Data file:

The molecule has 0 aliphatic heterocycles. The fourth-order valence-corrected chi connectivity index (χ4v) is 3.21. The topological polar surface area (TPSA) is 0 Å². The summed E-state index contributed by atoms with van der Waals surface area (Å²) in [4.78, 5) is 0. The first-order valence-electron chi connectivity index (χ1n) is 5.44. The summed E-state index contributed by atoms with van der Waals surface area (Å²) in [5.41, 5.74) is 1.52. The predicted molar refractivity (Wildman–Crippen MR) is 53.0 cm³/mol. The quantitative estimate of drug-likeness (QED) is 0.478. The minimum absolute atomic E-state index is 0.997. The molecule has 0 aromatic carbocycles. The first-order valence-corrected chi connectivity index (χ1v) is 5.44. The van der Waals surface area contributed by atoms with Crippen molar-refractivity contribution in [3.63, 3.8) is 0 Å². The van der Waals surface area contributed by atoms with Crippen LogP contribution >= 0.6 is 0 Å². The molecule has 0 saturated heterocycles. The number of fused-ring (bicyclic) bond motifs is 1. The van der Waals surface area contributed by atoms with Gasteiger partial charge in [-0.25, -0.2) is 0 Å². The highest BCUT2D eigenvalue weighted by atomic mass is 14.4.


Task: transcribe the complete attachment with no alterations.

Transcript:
The molecule has 0 aliphatic heterocycles. The fourth-order valence-corrected chi connectivity index (χ4v) is 3.21. The topological polar surface area (TPSA) is 0 Å². The summed E-state index contributed by atoms with van der Waals surface area (Å²) in [4.78, 5) is 0. The first-order valence-electron chi connectivity index (χ1n) is 5.44. The summed E-state index contributed by atoms with van der Waals surface area (Å²) in [5.41, 5.74) is 1.52. The predicted molar refractivity (Wildman–Crippen MR) is 53.0 cm³/mol. The quantitative estimate of drug-likeness (QED) is 0.478. The minimum absolute atomic E-state index is 0.997. The molecule has 0 aromatic carbocycles. The first-order valence-corrected chi connectivity index (χ1v) is 5.44. The van der Waals surface area contributed by atoms with Crippen molar-refractivity contribution in [3.63, 3.8) is 0 Å². The van der Waals surface area contributed by atoms with Crippen LogP contribution >= 0.6 is 0 Å². The molecule has 0 saturated heterocycles. The number of fused-ring (bicyclic) bond motifs is 1. The van der Waals surface area contributed by atoms with Gasteiger partial charge in [-0.25, -0.2) is 0 Å². The highest BCUT2D eigenvalue weighted by atomic mass is 14.4.